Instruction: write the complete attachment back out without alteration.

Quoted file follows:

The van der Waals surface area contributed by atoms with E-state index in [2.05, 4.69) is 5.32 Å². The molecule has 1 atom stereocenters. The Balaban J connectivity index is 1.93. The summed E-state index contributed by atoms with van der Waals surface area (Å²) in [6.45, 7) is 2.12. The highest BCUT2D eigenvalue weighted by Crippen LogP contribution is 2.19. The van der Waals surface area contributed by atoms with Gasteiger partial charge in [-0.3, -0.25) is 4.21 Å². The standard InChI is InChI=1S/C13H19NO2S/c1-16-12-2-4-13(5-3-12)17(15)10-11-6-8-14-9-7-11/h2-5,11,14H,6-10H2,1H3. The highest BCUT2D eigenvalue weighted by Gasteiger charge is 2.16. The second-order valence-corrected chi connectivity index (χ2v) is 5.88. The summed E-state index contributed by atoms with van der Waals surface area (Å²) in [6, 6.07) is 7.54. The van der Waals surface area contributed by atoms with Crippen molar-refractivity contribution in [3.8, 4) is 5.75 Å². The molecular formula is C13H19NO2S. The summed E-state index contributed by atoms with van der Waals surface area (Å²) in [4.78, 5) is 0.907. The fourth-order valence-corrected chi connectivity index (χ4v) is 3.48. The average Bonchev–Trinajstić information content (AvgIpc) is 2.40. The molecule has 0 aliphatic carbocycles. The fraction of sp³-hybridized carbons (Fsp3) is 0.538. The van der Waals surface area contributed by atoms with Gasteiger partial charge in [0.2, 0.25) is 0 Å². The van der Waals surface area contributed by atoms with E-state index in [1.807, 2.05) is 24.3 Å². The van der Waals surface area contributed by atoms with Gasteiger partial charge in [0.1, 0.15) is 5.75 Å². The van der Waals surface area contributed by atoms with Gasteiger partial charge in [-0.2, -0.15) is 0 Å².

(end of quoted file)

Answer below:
The van der Waals surface area contributed by atoms with E-state index in [2.05, 4.69) is 5.32 Å². The molecule has 1 atom stereocenters. The Balaban J connectivity index is 1.93. The summed E-state index contributed by atoms with van der Waals surface area (Å²) in [6.45, 7) is 2.12. The highest BCUT2D eigenvalue weighted by Crippen LogP contribution is 2.19. The van der Waals surface area contributed by atoms with Gasteiger partial charge in [-0.3, -0.25) is 4.21 Å². The standard InChI is InChI=1S/C13H19NO2S/c1-16-12-2-4-13(5-3-12)17(15)10-11-6-8-14-9-7-11/h2-5,11,14H,6-10H2,1H3. The highest BCUT2D eigenvalue weighted by Gasteiger charge is 2.16. The second-order valence-corrected chi connectivity index (χ2v) is 5.88. The summed E-state index contributed by atoms with van der Waals surface area (Å²) in [6, 6.07) is 7.54. The van der Waals surface area contributed by atoms with Crippen molar-refractivity contribution in [3.8, 4) is 5.75 Å². The molecular formula is C13H19NO2S. The summed E-state index contributed by atoms with van der Waals surface area (Å²) in [4.78, 5) is 0.907. The fourth-order valence-corrected chi connectivity index (χ4v) is 3.48. The average Bonchev–Trinajstić information content (AvgIpc) is 2.40. The molecule has 0 aliphatic carbocycles. The fraction of sp³-hybridized carbons (Fsp3) is 0.538. The van der Waals surface area contributed by atoms with Gasteiger partial charge in [0.2, 0.25) is 0 Å². The van der Waals surface area contributed by atoms with E-state index in [1.807, 2.05) is 24.3 Å². The van der Waals surface area contributed by atoms with Gasteiger partial charge in [0.1, 0.15) is 5.75 Å². The van der Waals surface area contributed by atoms with Gasteiger partial charge in [-0.2, -0.15) is 0 Å².